The Grandness of the Sole

The Sova Brodas are starting to pinch. Are you fucking kidding me?

Leigh strode up the boulevard this sunny spring day, her Vuitton Neverfull bag tucked smartly under her arm. Cars purred soothingly nearby, birds could be heard in the trees, and pedestrian traffic was dense enough to make the city seem prosperous, sparse enough to enable one to get around without undue conflict. She could still taste a smidgen of mustard-shallot vinaigrette behind her premolars, a bright and small souvenir of the lovely lunch with her friends.

If only it hadn’t been ruined by that horrid old man.

Three lovely women had been parked around a white iron table, arrayed just like a scene in a movie. Beside them was a manicured hedge, and on the other side of this was a haggard, leathery man, panting at them. Literally breathing from his mouth: rheumy eyes blinked from within folds of weather-beaten skin, and the tang of urine slowly spread throughout the still midday air.

He only stood there, staring, wordless, panting. One of them began to demand what it was he wanted; another waved her off and tried to hand him a ten dollar bill, which he made no move to take. It was Leigh who made that comment, a titch louder than sotto voce, wishing he’d trudge on back to his home on the L train (voted least-hygienic by the Straphangers Campaign in 2015). The other women laughed, but the old man slowly turned to her and extended his arm. Beyond conscious thought, Leigh found herself reaching out to catch what he offered, which was a folded piece of paper. When she finished reading the lines of crabbed script on it, the old man had disappeared.

And now her jeweled, studded sandals were beginning to clamp down on her feet. These were fucking expensive, she thought, stalking purposefully back to the boutique from which they came.

She was greeted by the same simpering old queen; he even recognized her and remembered her name. He radiated sympathy as he listened to her story. “I’m quite sure we sized you appropriately last week,” he soothed, “but let’s have a look, shall we?” She plumped her narrow butt into a velvet chair whose arms were too close, and she extended her slender leg to his ministration.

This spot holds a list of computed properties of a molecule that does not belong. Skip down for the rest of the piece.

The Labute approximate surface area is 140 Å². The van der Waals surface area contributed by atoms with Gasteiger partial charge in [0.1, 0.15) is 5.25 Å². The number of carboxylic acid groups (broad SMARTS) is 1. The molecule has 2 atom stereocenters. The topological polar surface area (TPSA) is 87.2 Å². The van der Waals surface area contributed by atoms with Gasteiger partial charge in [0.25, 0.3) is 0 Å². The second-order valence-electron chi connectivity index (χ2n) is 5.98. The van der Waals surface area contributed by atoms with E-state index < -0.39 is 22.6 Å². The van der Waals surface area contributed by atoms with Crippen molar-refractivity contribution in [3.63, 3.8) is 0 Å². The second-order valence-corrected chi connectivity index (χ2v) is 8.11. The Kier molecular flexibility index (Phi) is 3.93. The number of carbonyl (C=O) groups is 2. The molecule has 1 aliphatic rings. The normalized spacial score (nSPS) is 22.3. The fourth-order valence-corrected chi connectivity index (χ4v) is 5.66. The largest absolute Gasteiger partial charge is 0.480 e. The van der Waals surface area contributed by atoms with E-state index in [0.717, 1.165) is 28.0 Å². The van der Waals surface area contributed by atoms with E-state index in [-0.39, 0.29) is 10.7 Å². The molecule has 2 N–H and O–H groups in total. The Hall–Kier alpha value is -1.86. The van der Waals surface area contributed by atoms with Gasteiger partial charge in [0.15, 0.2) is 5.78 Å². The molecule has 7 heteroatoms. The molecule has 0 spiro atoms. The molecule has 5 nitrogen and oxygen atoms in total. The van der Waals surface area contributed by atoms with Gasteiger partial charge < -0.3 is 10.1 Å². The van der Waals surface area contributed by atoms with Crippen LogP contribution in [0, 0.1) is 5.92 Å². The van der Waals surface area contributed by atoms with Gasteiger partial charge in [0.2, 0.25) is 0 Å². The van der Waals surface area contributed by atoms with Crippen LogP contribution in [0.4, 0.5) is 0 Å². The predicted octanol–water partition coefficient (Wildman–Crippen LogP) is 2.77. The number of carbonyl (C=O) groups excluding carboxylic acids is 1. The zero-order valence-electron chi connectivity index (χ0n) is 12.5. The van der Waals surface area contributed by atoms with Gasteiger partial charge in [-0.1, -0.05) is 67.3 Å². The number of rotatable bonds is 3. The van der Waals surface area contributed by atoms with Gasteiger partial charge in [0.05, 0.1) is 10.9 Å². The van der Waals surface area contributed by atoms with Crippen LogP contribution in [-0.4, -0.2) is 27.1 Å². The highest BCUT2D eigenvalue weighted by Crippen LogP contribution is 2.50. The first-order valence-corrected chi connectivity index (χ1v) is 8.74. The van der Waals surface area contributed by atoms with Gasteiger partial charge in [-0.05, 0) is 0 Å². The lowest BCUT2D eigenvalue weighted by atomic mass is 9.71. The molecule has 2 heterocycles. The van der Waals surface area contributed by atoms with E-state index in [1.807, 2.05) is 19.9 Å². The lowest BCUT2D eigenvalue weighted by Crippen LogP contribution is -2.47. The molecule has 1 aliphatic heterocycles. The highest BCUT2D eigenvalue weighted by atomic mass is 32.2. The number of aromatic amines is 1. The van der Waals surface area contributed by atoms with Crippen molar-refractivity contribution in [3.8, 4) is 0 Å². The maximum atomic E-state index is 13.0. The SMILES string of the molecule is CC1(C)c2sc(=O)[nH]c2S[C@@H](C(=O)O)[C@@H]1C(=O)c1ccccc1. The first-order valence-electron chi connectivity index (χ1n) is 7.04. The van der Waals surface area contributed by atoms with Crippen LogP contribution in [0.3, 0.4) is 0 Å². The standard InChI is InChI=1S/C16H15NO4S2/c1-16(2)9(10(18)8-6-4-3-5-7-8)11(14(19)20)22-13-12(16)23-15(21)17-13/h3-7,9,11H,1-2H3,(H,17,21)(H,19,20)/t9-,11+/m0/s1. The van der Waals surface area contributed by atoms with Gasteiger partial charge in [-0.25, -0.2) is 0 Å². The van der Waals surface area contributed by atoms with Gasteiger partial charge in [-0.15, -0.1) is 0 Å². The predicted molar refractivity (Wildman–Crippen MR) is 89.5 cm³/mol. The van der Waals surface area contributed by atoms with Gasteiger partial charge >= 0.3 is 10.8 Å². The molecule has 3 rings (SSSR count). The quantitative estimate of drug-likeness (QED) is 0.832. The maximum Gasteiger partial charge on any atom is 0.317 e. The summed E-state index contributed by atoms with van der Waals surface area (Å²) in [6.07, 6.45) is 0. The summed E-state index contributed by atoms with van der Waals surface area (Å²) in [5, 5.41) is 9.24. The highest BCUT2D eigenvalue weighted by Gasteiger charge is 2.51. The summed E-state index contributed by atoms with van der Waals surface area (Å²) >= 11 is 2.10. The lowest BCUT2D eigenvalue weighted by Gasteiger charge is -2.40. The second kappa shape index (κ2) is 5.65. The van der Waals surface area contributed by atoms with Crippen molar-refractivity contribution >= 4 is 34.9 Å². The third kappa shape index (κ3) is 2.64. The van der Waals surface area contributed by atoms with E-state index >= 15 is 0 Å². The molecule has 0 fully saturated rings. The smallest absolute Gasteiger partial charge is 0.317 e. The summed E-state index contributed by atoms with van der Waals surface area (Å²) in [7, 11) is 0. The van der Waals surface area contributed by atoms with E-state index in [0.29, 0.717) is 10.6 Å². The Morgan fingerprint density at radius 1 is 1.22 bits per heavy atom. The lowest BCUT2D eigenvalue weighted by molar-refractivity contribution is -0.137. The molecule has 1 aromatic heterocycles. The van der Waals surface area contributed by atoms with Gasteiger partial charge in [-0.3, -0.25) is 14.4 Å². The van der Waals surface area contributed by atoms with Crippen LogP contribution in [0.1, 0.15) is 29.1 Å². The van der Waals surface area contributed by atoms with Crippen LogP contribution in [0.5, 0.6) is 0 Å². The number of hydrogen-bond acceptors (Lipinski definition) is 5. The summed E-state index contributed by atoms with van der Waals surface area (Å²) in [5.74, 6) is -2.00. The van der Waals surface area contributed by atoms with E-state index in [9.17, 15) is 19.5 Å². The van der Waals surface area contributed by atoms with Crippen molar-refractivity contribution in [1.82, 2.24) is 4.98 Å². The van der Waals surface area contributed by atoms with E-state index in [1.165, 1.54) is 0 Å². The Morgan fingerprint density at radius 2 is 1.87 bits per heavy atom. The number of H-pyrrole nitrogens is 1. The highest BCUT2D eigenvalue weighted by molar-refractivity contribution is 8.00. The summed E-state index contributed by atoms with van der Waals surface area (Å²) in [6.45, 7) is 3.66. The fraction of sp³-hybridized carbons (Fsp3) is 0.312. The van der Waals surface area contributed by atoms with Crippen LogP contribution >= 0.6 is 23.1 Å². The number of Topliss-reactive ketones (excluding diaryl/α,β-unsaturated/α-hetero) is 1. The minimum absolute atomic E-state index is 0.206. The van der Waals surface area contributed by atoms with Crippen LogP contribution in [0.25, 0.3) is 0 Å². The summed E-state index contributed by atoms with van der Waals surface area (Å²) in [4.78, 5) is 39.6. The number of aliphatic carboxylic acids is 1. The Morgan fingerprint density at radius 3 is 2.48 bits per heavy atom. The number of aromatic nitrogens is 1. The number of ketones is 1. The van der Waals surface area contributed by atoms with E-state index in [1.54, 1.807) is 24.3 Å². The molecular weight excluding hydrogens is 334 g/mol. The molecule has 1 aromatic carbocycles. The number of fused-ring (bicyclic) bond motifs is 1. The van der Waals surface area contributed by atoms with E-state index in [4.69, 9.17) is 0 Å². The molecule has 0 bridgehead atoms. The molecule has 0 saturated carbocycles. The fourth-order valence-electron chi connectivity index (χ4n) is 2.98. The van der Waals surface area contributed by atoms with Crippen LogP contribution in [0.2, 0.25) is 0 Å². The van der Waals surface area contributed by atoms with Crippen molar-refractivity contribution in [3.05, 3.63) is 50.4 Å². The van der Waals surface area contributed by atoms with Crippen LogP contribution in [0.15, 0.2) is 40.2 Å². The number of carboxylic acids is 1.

Gingerly he turned her foot and ankle beneath his scrutiny. “I’m quite sure I made no error, but there is no mistaking: you need one size larger.” He unfastened the elegant foot gear and examined the sole. “These have seen some wear,” he noted, and a chill spread through Leigh’s chest. But his eyes smiled at her. “You’ve been such a good customer, Miss Leigh. It would be my pleasure to simply exchange these at no cost to yourself.”

“Thank you so much, uh, Mr.−” She blanked on his name, but he had already hustled to the back room momentarily, returning with an identical pair and a sunny smile. These were fitted to her feet, she paced the boutique experimentally, then thanked him quite warmly and went back out into the afternoon.

It only happened again, an hour later. She could see the straps biting into her flesh. Had Mr. Shoe Boutique duped her somehow? Was she retaining water… was she pregnant?

When she returned to the boutique, Mr. was less receptive, more accusatory. He would not replace these shoes for free but could give her a discount on a Bianca Patent Calf… in her new shoe size.

That started a fight. Leigh barely managed to wrangle the shoes from his wormy little grasp while hurtling epithets at the top of his head. He wasn’t tall, and she wasn’t short, but Leigh couldn’t help notice she was over a full head taller than he was when she came in today, whereas he’d been eye-level with her jaw last week.

She clomped up Lafayette, her indignation and embarrassment slowly cooling down. After all, she had just won a small skirmish with that snooty shop-keep, hadn’t she? And you could certainly do worse than these classic glossy pumps. She grinned, turning her heels up to her observation, and just like that, they clenched the entire perimeter of her feet.

Shrieking, she pried them off right in the middle of the sidewalk and stormed up to a goddamned Aldo.

“Worthless!” She slammed the new heels on the counter with a startling report. Her mood was worsened by banging her head on the surprisingly short doorway. “Someone needs to get up here and serve me right now!” Customers leered at her like frightened horses, and two clerks engaged in a quick staring contest, the loser of which had to serve her.

How could he help her, a tall and pudgy young man wanted to know. No, he couldn’t take the Louboutin as a trade-in on new shoes, he’d never heard of such a thing before. No, he didn’t know they cost as much as round-trip tickets to Bali, and what was it exactly she wanted from him. Leigh saw him turn slightly to shoot a sullen glare at his coworker, who smirked as she attended to two old women.